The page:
The McGill administration has submitted a demand for some student services to remove the McGill name from their titles, sparking an outcry from the groups affected by the decision.
The most recently affected student services, TVMcGill and McGill First Aid Service (MFAS), have expressed consternation over the impending name change. The University maintains that such changes have to be made to avoid liability.
In an interview with The Daily, Deputy Provost (Student Life & Learning) Morton Mendelson said that because TVMcGill never requested permission from the administration to use the McGill name, it is therefore illegal for the service to continue doing so. He said that individual clubs and services have to make their justification and reasoning for using the McGill name in their titles clear in their Memorandums of Agreement (MoA) with the University. Mendelson went on to explain the administration’s perspective on the use of the McGill name and brand.
“The University has the copyright of its name and it holds the brand on the name and the logo. The University has to protect the brand and the logo very vigorously so that it has true meaning, in the same way that Nike would do everything possible to protect its swoosh,” he said.
However, student services having the McGill name severed from their group titles do not understand exactly what sort of liability their services entail, and feel marginalized by the administration. Nicole Edwards, the director of MFAS, stressed the inconvenience such a change would have on the quality of their service, and explained her opinion on the matter.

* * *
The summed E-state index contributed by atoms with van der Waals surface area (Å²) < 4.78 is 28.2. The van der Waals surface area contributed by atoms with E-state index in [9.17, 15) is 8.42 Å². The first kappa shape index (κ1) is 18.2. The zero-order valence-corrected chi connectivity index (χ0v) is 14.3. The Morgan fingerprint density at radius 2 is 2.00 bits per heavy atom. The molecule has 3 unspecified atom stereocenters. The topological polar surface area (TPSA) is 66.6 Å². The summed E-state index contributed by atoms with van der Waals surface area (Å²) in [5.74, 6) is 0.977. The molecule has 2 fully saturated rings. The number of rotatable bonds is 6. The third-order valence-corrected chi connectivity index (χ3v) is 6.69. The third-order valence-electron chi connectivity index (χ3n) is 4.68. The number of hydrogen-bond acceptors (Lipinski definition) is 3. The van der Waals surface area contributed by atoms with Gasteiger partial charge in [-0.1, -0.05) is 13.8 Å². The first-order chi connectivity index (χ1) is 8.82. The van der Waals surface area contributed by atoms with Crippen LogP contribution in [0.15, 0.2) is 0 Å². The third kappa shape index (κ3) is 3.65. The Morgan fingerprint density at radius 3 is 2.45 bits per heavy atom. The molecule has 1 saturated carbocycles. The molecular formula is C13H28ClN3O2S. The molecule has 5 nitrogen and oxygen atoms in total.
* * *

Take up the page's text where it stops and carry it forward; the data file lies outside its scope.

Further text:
“We think that changing our name is an unnecessary and unreasonable request,” she said. “Setting aside the costs associated with changing our name, we feel that they are trying to discredit us entirely. Asking us to change our name implies they do not trust us as students and as the much-needed service that we are providing to the University. We have been well-established as MFAS for ten years. A name change would not be inconsequential.”
Mendelson maintained that despite accusations to the contrary, the McGill administration is predominantly focused on student life and welfare, citing numerous administrative initiatives to provide SSMU and PGSS with more funding in regards to their building occupancy.
Mendelson insisted that the removal of the McGill name from multiple student services’ titles has nothing to do with the administration’s opinion of said services, and has more to do with preventing confusion regarding whether or not the University is directly affiliated with the organizations.
“Over the past couple of years, we [the administration] have let students know that student groups can use the McGill name. We want student groups to see themselves as associated with the University, as so many of the groups do such good activities. It gives the University its pride to be associated with a student group, but we want the [McGill] name to be used in a way that doesn’t create confusion about the group or McGill’s role in the group.”
In order for TVMcGill to retain its current title, the service would have to make a disclaimer clarifying its independence from the administration more readily available on the station and on its website.
TVMcGill President Carter Li declined comment regarding the station’s impending name change “due to the delicate nature of the situation.”
“We do not want to jeopardize our standing concerning this situation,” he added.